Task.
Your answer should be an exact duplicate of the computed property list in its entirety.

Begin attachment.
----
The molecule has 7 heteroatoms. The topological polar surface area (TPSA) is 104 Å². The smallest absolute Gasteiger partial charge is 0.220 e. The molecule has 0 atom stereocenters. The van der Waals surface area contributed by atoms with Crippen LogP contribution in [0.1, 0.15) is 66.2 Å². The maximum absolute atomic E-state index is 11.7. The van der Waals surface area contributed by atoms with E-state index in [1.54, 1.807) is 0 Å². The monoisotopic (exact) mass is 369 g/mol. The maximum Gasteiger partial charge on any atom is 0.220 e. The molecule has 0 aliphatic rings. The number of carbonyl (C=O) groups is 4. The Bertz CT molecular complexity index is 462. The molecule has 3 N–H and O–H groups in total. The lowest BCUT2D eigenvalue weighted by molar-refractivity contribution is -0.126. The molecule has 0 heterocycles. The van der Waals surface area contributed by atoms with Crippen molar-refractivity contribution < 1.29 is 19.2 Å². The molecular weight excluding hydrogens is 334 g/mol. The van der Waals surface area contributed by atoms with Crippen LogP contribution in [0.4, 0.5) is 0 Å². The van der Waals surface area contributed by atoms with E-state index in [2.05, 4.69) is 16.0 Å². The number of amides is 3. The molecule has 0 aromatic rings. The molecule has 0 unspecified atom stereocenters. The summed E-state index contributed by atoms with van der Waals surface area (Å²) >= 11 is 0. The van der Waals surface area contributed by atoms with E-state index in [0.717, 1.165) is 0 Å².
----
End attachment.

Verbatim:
The molecule has 7 heteroatoms. The topological polar surface area (TPSA) is 104 Å². The smallest absolute Gasteiger partial charge is 0.220 e. The molecule has 0 atom stereocenters. The van der Waals surface area contributed by atoms with Crippen LogP contribution in [0.1, 0.15) is 66.2 Å². The maximum absolute atomic E-state index is 11.7. The van der Waals surface area contributed by atoms with E-state index in [1.54, 1.807) is 0 Å². The monoisotopic (exact) mass is 369 g/mol. The maximum Gasteiger partial charge on any atom is 0.220 e. The molecule has 0 aliphatic rings. The number of carbonyl (C=O) groups is 4. The Bertz CT molecular complexity index is 462. The molecule has 3 N–H and O–H groups in total. The lowest BCUT2D eigenvalue weighted by molar-refractivity contribution is -0.126. The molecule has 0 heterocycles. The van der Waals surface area contributed by atoms with Crippen molar-refractivity contribution < 1.29 is 19.2 Å². The molecular weight excluding hydrogens is 334 g/mol. The van der Waals surface area contributed by atoms with Crippen LogP contribution in [0.4, 0.5) is 0 Å². The van der Waals surface area contributed by atoms with E-state index in [2.05, 4.69) is 16.0 Å². The number of amides is 3. The molecule has 0 aromatic rings. The molecule has 0 unspecified atom stereocenters. The summed E-state index contributed by atoms with van der Waals surface area (Å²) >= 11 is 0. The van der Waals surface area contributed by atoms with E-state index in [0.717, 1.165) is 0 Å².